Collection is a kind of cultural creation, and in collecting contemporary art one must face value standards, but value standards in a progressing era are of a very uncertain ideological form, and collectors — through their behavior — have to confirm whether they’re actually qualified to become the builders of value standards in the era in which we live. Every major collector who made an important contribution to art history, such as the Renaissance-era Medici family or the Guggenheims, Ludwig II…the famous American and Italian Guggenheim museums, and Germany’s Ludwig Museum — named after these collectors — because of these people and places collecting artwork, some of these works of art have become critical elements of art history.

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China And Italy Set Up Cultural Partnership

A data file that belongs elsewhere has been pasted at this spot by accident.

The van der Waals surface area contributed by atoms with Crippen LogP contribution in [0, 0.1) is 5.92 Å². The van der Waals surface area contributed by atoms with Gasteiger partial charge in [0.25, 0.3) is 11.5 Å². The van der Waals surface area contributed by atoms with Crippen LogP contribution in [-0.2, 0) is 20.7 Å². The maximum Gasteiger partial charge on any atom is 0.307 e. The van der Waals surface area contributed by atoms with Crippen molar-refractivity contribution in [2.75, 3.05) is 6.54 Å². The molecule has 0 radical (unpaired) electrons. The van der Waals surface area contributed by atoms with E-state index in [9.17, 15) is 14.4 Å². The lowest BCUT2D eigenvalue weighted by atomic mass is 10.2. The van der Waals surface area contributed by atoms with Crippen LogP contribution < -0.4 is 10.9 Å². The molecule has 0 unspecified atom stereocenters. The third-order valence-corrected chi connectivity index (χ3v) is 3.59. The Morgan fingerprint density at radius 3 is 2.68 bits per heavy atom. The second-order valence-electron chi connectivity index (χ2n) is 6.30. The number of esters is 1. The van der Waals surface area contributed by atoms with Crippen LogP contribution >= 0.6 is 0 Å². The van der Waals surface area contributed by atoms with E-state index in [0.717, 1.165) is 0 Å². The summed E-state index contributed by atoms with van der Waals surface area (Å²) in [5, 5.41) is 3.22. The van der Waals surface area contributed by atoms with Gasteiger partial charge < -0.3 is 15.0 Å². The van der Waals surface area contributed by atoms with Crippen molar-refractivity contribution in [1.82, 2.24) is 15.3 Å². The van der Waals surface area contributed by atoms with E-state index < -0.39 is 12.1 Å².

Literary Giant Mo Yan Becomes The Brand Ambassador For Beijing/Lazio Cultural Exchange Partnership, Promoting Chinese And Italian Tourism

Chinese author Mo Yan. Photo © Johannes Kolfhaus

Chinese author Mo Yan. Photo © Johannes Kolfhaus

The respected Chinese author Mo Yan has taken on the role of brand ambassador for a new cultural partnership between Beijing and the Lazio region of Italy, promoting stronger cultural ties between the two governments and attracting more travel from tourists in both regions. Mo, who traveled to Italy to create the documentary “Roman Walks: Travel Diary of Mo Yan,” is well-known in China and the West for two of his novels on which the film Red Sorghum was based, and is widely regarded as one of the country’s greatest literary voices. As Zhang Lei writes, Claudio Mancini, president of Lazio Tourism Board, felt that Mo would be a better “face” for the cultural partnership as he brings the perspective of a Chinese intellectual, and “both Rome and Beijing have ancient cultures.” With this appointment, it will be interesting to see if other world cities create more cultural exchange partnerships as a result.

Zhang goes on to note, the huge population and increasing tourist base of China offers huge opportunities for European travel centers, since only about 5% of the Chinese who traveled abroad last year went to Europe. If only 10% went to Europe, travel operators could expect huge revenues even if other tourists cut back: